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Connecting Public Health disaster with the environment in the context of COVID 19 Pandemic experience from an African perspective
1  Duquesne University


Environment and health are considered global common good because both health and environment makes the world a global community. A global public health disaster like the Covid-19 pandemic automatically reminds us that we are a global community and that no one exists without the other's support. Hence, the deterioration of one part of the world is a threat to the global community. An outbreak of pandemic in one part of the world is also a threat to the global community, for example, SARS, Ebola, and the ongoing COVID 19. Environmental degradation and pandemic breed chaos, violence, anarchy, fear, death, and infections. They make people vulnerable to diseases and death. Environment and health are also linked to global security. The scarcity of resources, especially renewable ones, is a threat to global peace – eco-violence. Health too is linked positively to security and socio-economic development because epidemics and pandemics are not only threats to human health; they also hurt economic and socio-political life. The outbreak of Coronavirus is an excellent example. It causes anxiety, fear, and worry about biosecurity and micro-organisms that can be used as bioweapons. Therefore, there is a connection between health, environment, and security. These three elements connect all human beings directly or indirectly together.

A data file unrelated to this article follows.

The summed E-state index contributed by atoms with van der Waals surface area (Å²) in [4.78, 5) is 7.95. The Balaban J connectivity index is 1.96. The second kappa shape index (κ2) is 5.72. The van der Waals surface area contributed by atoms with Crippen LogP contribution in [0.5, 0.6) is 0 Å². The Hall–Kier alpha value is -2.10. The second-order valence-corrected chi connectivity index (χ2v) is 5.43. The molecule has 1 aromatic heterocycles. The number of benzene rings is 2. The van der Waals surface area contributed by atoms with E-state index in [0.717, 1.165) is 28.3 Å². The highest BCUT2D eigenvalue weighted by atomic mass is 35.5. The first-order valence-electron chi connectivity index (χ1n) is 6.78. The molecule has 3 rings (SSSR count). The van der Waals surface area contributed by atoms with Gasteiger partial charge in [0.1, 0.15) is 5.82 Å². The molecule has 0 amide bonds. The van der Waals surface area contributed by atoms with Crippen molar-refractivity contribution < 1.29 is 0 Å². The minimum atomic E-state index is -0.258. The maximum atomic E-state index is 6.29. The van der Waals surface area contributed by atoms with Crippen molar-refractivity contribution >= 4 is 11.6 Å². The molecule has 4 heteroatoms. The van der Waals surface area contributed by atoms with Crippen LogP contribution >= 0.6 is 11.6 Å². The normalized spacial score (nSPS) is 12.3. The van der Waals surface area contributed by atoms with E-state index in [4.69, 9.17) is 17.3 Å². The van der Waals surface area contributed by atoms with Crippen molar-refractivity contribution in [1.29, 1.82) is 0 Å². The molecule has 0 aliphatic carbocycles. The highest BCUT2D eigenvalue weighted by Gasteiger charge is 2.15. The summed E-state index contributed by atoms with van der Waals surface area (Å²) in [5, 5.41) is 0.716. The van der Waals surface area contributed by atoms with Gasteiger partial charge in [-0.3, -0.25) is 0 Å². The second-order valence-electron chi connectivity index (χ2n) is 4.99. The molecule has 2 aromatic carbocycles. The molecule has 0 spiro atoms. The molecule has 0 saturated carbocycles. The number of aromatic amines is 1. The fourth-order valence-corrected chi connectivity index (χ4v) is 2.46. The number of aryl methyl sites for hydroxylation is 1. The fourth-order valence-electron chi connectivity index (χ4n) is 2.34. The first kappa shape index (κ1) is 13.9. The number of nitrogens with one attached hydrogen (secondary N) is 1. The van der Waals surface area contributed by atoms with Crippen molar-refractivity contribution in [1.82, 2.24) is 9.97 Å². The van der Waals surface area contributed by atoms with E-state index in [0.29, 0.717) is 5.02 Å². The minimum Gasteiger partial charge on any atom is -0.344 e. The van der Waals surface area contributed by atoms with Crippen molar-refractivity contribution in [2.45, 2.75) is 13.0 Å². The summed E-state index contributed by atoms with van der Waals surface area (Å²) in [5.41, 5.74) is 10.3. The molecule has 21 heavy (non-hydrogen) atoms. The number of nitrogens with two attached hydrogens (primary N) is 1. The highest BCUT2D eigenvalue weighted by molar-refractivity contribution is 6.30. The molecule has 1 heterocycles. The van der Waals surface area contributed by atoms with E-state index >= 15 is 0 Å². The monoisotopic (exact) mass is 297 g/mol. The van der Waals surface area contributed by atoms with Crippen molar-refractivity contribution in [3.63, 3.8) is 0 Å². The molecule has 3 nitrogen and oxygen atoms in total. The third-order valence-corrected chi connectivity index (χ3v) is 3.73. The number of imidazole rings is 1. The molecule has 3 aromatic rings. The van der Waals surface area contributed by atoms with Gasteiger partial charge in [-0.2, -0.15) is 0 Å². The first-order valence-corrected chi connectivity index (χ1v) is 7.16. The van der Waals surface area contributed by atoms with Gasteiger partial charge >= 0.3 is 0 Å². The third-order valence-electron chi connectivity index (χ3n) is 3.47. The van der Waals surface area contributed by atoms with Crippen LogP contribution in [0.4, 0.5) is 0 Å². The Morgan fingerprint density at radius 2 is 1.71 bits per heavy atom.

In the recent past, Africa and West Africa have witnessed some epidemics like Ebola and lesser fever that threaten the region and the global community. Health, environment, disease, and the divinity in African are linked together because ill-health is understood from religious and environmental backgrounds. Therefore, the ongoing Covid-19, because of its mode of transmission, is environmentally linked. The presentation discusses: the global health community, the relationship between human beings and nature, and African understating of health.

Keywords: Public Health disaster; environment; COVID 19; African perspective;